Thursday, 20 January 2011
Kindle me books
I got me a new Kindle in the mail yesterday from Amazon, one of the first of a slowly growing selection of ebook readers. They use E Ink screens, which don't use any battery power until the screen has to change, and are easier on the eyes as they are not backlit like the LCD screens we know and use all the time.
I got one because of the amount of screen time I have at the moment, especially with many of my readings for University being in PDF format to save paper (which is fair enough, especially given some of my courses). I'm also a bit of a techno geek.
So, what's the deal with the Kindle? Well, it's not ideal in many ways, and not necessarily A1 with the Green Party's Information Technology Policy (pictured on my Kindle). That's because Amazon has made every effort to sell their Kindle's to make money of selling ebooks off their website, where you can choose from over half a million digitised books, along with some magazine and newspaper subscriptions. They make it clear they own the software on your Kindle in the terms and conditions, and have programmed the Kindle not to accept the widely used, open source format ePub. This is the format of Google's free books, many of which are free because they are no longer under copyright. As far as I can tell, most of these types of books on Amazon, when available, cost US$0.99, though some are free.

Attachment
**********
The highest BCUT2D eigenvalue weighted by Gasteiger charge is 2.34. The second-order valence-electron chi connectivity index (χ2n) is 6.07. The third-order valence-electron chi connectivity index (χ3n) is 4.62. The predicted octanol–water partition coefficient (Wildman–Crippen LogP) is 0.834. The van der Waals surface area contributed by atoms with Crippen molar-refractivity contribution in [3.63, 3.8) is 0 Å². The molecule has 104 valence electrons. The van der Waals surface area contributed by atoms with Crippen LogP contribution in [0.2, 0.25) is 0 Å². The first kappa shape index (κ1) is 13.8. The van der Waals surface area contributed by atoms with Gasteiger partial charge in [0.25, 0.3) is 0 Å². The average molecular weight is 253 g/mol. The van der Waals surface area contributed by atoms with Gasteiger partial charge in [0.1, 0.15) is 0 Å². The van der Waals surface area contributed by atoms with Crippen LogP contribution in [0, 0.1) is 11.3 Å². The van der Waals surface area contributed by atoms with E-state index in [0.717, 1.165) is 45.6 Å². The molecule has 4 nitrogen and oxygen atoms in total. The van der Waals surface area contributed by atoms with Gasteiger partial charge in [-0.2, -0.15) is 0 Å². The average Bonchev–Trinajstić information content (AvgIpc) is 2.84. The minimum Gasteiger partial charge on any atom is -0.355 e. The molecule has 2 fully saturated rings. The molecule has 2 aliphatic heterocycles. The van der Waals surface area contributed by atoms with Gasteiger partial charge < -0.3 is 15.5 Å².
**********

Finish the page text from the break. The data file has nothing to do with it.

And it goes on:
The Green Party's IT policy is all about promoting open source software as a collaborative and sharing alternative to the relatively monopoly of Microsoft's software, which you have to buy a license to use. (For the record I use Ubuntu).
Then there is the infamous (in the US at least) time that Amazon ironically removed copies of 1984 from everyone's Kindle who bought one when it became clear that it shouldn't have been sold by Amazon in the first place. This made many question what owning a Kindle and an ebook really meant when it came to Amazon.
The good news is, that there are converters you can download online, to convert ePub and other formats to Kindle-friendly formats, and upload them to you device from your computer.
So why did I go with the Kindle, when all other main ebook readers available, including the ones for retail sale in NZ (from Whitcoulls), are open source friendly? Cause it's a good deal, one of the best, and has a browser (and I wanted to be able to read the news online for free. I'm a poor student, OK?). It cost me NZ$250, including shipping and an NZ adapter plug for the basic, Wifi model.
And there are always ways around their software trickery...